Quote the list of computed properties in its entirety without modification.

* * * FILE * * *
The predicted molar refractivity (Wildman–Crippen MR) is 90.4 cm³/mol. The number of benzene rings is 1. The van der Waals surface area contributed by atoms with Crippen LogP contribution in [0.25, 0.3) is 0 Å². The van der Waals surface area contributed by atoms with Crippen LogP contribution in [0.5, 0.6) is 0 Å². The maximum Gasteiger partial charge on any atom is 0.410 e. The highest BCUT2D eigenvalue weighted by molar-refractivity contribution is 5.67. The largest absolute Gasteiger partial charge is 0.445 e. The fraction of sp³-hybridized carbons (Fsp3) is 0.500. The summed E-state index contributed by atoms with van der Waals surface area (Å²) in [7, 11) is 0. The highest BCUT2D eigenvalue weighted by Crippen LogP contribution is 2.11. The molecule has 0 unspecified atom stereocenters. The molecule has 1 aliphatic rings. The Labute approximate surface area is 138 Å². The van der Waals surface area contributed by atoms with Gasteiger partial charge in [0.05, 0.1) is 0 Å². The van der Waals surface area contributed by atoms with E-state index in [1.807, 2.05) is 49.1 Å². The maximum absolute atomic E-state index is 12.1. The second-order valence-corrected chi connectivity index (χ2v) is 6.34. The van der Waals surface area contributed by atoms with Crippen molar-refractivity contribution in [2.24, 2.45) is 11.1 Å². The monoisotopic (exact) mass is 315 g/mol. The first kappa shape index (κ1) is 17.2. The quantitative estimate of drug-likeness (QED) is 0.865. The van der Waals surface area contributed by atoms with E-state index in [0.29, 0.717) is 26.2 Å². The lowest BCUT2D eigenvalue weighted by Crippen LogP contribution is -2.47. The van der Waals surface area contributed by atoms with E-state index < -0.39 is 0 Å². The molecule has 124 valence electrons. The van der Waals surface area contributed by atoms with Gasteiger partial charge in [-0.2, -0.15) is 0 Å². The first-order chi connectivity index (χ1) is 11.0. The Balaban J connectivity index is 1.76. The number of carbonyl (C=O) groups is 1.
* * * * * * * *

The predicted molar refractivity (Wildman–Crippen MR) is 90.4 cm³/mol. The number of benzene rings is 1. The van der Waals surface area contributed by atoms with Crippen LogP contribution in [0.25, 0.3) is 0 Å². The van der Waals surface area contributed by atoms with Crippen LogP contribution in [0.5, 0.6) is 0 Å². The maximum Gasteiger partial charge on any atom is 0.410 e. The highest BCUT2D eigenvalue weighted by molar-refractivity contribution is 5.67. The largest absolute Gasteiger partial charge is 0.445 e. The fraction of sp³-hybridized carbons (Fsp3) is 0.500. The summed E-state index contributed by atoms with van der Waals surface area (Å²) in [7, 11) is 0. The highest BCUT2D eigenvalue weighted by Crippen LogP contribution is 2.11. The molecule has 0 unspecified atom stereocenters. The molecule has 1 aliphatic rings. The Labute approximate surface area is 138 Å². The van der Waals surface area contributed by atoms with Gasteiger partial charge in [0.05, 0.1) is 0 Å². The van der Waals surface area contributed by atoms with E-state index in [1.807, 2.05) is 49.1 Å². The maximum absolute atomic E-state index is 12.1. The second-order valence-corrected chi connectivity index (χ2v) is 6.34. The van der Waals surface area contributed by atoms with Crippen molar-refractivity contribution in [2.24, 2.45) is 11.1 Å². The monoisotopic (exact) mass is 315 g/mol. The first kappa shape index (κ1) is 17.2. The quantitative estimate of drug-likeness (QED) is 0.865. The van der Waals surface area contributed by atoms with E-state index in [0.29, 0.717) is 26.2 Å². The lowest BCUT2D eigenvalue weighted by Crippen LogP contribution is -2.47. The van der Waals surface area contributed by atoms with E-state index < -0.39 is 0 Å². The molecule has 124 valence electrons. The van der Waals surface area contributed by atoms with Gasteiger partial charge in [-0.2, -0.15) is 0 Å². The first-order chi connectivity index (χ1) is 11.0. The Balaban J connectivity index is 1.76. The number of carbonyl (C=O) groups is 1.